"Montana has marketed itself, and people come here from all over the country in droves because they want to go fly-fishing, they want to hike in wild areas, they want to see Glacier, they want to see Yellowstone, they want to drive on two-lane highways through beautiful forest and not have the canopy cut from over the highway as has already happened along this route," says Duncan, a native of the Columbia-Snake River country and longtime wild salmon activist. "They don't want the old cottonwood trees in the middle of Choteau cut so ExxonMobil can run a 30-foot-tall piece of shit through their town. What the hell?"
Duncan's home, like Laughy's, rests within plain sight of Highway 12 and the heavy haul. He lives just a few miles up Lolo Creek from Traveler's Rest, where Lewis and Clark camped both before and after reaching the Pacific Ocean. The ridgeline visible from his writing studio was used by the Nez Perce to bypass Captain C.C. Rawn's troops at Fort Fizzle just prior to the Battle of the Big Hole in 1877. Duncan says the entire region is rich in cultural history that major oil corporations seem to have no regard for.
"It's a mindset that doesn't value human history, human culture, anything alive," Duncan says. "It's just money worship, blind oil and money worship. And I don't think that'll stand in this state. People in this state still care."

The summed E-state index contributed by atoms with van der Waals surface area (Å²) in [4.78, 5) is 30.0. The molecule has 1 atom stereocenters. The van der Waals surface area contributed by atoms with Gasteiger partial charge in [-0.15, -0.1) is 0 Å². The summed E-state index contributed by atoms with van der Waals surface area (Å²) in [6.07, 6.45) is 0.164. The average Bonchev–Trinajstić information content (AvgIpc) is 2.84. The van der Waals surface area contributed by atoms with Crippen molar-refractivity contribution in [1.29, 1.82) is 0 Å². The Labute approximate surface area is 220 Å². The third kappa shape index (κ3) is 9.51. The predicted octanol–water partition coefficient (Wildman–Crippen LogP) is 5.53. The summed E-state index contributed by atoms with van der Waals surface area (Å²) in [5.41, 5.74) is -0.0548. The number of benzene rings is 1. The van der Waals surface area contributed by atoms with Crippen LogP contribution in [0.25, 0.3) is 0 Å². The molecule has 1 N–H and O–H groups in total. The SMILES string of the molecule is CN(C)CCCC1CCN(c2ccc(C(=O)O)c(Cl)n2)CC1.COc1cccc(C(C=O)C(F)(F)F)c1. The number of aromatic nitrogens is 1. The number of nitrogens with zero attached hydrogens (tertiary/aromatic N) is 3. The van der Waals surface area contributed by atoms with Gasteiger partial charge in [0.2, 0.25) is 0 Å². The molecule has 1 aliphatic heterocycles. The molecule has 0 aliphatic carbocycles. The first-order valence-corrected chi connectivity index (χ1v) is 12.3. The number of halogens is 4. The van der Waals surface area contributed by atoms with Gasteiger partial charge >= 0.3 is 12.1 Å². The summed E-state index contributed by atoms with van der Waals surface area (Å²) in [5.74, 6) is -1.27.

Duncan likens the fight against the heavy haul to the mid-1990s battle against an Arizona copper company's bid to open a cyanide heap-leach gold mine on the Blackfoot River. The operation came with promises of job creation and economic activity for rural towns outside of Missoula, but environmental activists successfully sponsored a voter initiative in 1998 banning the use of cyanide heap-leach mining statewide. Attempts by the mining community to overturn the ban failed in 2004.
"Montana was the home of the first cyanide heap-leach gold mine ever, and we have banned that technology from this state," Duncan says. "Once the people see some of the damages, once we suffer a little more, I think there will be a citizen rebellion that could result. The tar sands is going to get a lot of bad press in the coming decades...In Montana, it could be as simple as, 'We want to shut this corridor. We don't want to be the traffic route between the Alberta tar sands and the Pacific Rim nations.'"